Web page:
This Is Us

Bridges between me and those I’ve lost

Black and white stepping stones in a river.
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I cared for both my boyfriend and my mother in my house. My boyfriend died in his hospice bed in my living room. Afterward, whenever I stepped onto my patio, I passed through the physical space where he sighed his last breath as I held him in my arms.

Most nights, after helping my mother to bed, I’d stand in the salty air, staring out at the lights reflected in the marina. If…

How I Never Made it in Hollywood

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“You would be the dead girl,” the director said. I could do dead. A low-budget independent film was a step up from the student films I’d been doing. At least there would be pay.

The director had graduated from USC film school and made sure to insert this impressive bit of his resume into our conversation. A framed diploma hung from a nail behind his desk. …

A teenage pregnancy led to an adoption I regretted years later

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There were many things I was unprepared for when I relinquished my son for adoption. A naive 17-year-old, I believed the secret I carried would grow lighter, not heavier. I believed the pain of separation would fade. I believed the poster I saw in the adoption agency’s office, proclaiming, “Today is the First Day of the Rest of Your Life” was a harbinger for my new beginning. I would be a college girl, respectable, confident, and happy that my traumatic past was behind me. All of this turned out to be miles from the truth. …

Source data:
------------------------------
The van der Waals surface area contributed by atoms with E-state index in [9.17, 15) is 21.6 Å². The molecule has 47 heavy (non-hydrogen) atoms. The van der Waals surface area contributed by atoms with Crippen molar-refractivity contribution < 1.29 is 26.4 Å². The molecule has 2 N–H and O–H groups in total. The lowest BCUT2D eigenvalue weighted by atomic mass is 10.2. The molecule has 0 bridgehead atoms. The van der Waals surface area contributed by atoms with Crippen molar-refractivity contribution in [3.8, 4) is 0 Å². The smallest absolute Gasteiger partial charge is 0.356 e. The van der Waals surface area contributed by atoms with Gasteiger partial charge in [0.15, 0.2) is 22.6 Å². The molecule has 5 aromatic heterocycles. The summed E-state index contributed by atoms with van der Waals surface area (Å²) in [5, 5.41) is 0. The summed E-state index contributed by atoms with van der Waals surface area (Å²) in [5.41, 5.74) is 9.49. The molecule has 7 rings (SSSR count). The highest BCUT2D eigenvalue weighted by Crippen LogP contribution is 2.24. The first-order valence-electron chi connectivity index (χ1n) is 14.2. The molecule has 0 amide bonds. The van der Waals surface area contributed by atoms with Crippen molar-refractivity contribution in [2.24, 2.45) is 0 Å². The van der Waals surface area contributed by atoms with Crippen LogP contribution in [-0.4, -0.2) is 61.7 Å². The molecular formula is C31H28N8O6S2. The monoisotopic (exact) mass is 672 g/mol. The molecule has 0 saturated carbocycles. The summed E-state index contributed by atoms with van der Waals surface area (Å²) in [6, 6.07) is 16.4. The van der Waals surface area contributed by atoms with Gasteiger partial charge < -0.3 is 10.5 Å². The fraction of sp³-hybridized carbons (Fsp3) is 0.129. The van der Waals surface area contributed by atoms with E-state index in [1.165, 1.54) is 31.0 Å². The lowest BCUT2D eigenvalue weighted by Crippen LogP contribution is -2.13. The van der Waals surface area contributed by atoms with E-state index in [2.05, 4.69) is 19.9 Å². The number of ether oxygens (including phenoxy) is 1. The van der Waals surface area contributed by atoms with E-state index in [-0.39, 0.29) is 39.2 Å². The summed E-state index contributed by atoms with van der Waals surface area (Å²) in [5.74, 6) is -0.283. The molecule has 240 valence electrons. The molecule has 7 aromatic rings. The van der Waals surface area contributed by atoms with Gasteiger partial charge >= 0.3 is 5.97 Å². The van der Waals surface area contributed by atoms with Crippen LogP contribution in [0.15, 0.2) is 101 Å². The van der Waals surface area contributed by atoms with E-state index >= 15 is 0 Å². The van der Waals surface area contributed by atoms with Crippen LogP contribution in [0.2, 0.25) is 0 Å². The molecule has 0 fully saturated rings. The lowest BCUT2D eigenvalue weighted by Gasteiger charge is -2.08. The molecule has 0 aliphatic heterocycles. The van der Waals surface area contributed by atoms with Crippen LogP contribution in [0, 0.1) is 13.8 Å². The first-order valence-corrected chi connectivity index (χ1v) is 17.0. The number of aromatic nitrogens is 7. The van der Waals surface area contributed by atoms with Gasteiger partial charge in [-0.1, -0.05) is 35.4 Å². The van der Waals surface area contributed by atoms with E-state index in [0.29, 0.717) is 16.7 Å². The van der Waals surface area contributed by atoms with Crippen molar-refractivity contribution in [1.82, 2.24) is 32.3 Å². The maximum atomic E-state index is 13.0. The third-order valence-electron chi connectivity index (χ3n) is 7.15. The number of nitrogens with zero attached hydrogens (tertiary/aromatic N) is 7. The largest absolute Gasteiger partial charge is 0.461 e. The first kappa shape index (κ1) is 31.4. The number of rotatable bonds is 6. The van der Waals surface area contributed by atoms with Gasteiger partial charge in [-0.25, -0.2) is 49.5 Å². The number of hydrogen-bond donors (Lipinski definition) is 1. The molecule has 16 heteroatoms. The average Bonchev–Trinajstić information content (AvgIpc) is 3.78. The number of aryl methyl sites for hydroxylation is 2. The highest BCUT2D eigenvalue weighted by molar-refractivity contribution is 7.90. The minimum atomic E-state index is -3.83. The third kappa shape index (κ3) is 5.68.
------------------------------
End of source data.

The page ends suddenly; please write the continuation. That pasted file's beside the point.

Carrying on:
The law of significant enclosure says that we feel comfortably enclosed when the vertical edge of a space is at least one-third the length of the horizontal space we’re inhabiting.” — — every garden design website and blog on the internet.

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It’s late and our hotel is under construction. We’ve spent days driving through the wide-open West, and now the parking structure feels like a warren, barely tall enough to accommodate the car. My daughter and I are hungry and grubby. We look ridiculous as we enter the slick and glamorous lobby. Shoes spill out of our suitcases. Shredded grocery…

Here. This was the bad turn. This was where the engine cracked open.

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On a July afternoon with the scent of rosemary drifting into the dining room, my husband told me our marriage was over and that he was planning to marry someone else. “And we’d like the house,” he said, “so we can raise our new family here.”

I wish I could explain how it was that I had known for months that he was cheating on me. I knew where and when and with whom, and yet, periodically, an odd amnesia of unknowing would come over me. He wouldn’t. He couldn’t.

Thirty years earlier I was the cheater. While we were…

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I was a girl without a choice